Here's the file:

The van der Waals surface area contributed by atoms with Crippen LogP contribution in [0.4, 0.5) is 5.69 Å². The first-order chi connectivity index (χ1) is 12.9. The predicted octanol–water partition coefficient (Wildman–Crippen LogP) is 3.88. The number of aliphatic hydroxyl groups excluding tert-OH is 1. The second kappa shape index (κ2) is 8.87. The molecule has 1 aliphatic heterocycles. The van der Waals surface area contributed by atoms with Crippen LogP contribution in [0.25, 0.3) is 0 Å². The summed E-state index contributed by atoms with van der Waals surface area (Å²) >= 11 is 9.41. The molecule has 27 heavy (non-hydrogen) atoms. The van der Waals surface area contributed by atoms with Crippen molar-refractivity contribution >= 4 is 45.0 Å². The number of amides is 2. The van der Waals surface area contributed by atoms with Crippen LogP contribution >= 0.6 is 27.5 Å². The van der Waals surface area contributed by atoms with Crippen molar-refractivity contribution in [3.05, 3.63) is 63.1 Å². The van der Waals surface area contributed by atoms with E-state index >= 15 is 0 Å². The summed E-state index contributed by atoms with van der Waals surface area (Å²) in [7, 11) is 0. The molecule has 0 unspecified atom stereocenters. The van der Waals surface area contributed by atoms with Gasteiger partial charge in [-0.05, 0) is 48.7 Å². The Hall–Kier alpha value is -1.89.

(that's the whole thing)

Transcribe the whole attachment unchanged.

The van der Waals surface area contributed by atoms with Crippen LogP contribution in [0.4, 0.5) is 5.69 Å². The first-order chi connectivity index (χ1) is 12.9. The predicted octanol–water partition coefficient (Wildman–Crippen LogP) is 3.88. The number of aliphatic hydroxyl groups excluding tert-OH is 1. The second kappa shape index (κ2) is 8.87. The molecule has 1 aliphatic heterocycles. The van der Waals surface area contributed by atoms with Crippen LogP contribution in [0.25, 0.3) is 0 Å². The summed E-state index contributed by atoms with van der Waals surface area (Å²) >= 11 is 9.41. The molecule has 27 heavy (non-hydrogen) atoms. The van der Waals surface area contributed by atoms with Crippen molar-refractivity contribution >= 4 is 45.0 Å². The number of amides is 2. The van der Waals surface area contributed by atoms with Crippen LogP contribution >= 0.6 is 27.5 Å². The van der Waals surface area contributed by atoms with Crippen molar-refractivity contribution in [3.05, 3.63) is 63.1 Å². The van der Waals surface area contributed by atoms with E-state index >= 15 is 0 Å². The summed E-state index contributed by atoms with van der Waals surface area (Å²) in [7, 11) is 0. The molecule has 0 unspecified atom stereocenters. The van der Waals surface area contributed by atoms with Gasteiger partial charge in [-0.05, 0) is 48.7 Å². The Hall–Kier alpha value is -1.89.